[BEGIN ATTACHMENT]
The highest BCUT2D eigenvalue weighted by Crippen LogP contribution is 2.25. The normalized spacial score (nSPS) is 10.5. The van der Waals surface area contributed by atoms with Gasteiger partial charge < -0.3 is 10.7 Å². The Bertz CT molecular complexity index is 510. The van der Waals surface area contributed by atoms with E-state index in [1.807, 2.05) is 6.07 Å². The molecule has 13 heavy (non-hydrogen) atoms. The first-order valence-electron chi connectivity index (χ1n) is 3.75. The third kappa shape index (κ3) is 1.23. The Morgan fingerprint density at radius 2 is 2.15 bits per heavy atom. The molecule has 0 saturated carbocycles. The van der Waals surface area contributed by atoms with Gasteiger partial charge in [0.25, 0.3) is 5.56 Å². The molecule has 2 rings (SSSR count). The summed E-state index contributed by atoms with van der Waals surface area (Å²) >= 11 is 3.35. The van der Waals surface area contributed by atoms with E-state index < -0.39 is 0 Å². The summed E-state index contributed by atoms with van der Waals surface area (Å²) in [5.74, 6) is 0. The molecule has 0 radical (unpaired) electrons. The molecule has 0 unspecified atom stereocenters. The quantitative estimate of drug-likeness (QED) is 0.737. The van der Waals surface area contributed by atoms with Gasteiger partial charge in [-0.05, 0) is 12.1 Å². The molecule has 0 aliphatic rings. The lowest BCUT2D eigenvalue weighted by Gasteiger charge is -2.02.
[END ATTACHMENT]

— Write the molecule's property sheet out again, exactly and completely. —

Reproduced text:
The highest BCUT2D eigenvalue weighted by Crippen LogP contribution is 2.25. The normalized spacial score (nSPS) is 10.5. The van der Waals surface area contributed by atoms with Gasteiger partial charge < -0.3 is 10.7 Å². The Bertz CT molecular complexity index is 510. The van der Waals surface area contributed by atoms with E-state index in [1.807, 2.05) is 6.07 Å². The molecule has 13 heavy (non-hydrogen) atoms. The first-order valence-electron chi connectivity index (χ1n) is 3.75. The third kappa shape index (κ3) is 1.23. The Morgan fingerprint density at radius 2 is 2.15 bits per heavy atom. The molecule has 0 saturated carbocycles. The van der Waals surface area contributed by atoms with Gasteiger partial charge in [0.25, 0.3) is 5.56 Å². The molecule has 2 rings (SSSR count). The summed E-state index contributed by atoms with van der Waals surface area (Å²) >= 11 is 3.35. The van der Waals surface area contributed by atoms with E-state index < -0.39 is 0 Å². The summed E-state index contributed by atoms with van der Waals surface area (Å²) in [5.74, 6) is 0. The molecule has 0 radical (unpaired) electrons. The molecule has 0 unspecified atom stereocenters. The quantitative estimate of drug-likeness (QED) is 0.737. The van der Waals surface area contributed by atoms with Gasteiger partial charge in [-0.05, 0) is 12.1 Å². The molecule has 0 aliphatic rings. The lowest BCUT2D eigenvalue weighted by Gasteiger charge is -2.02.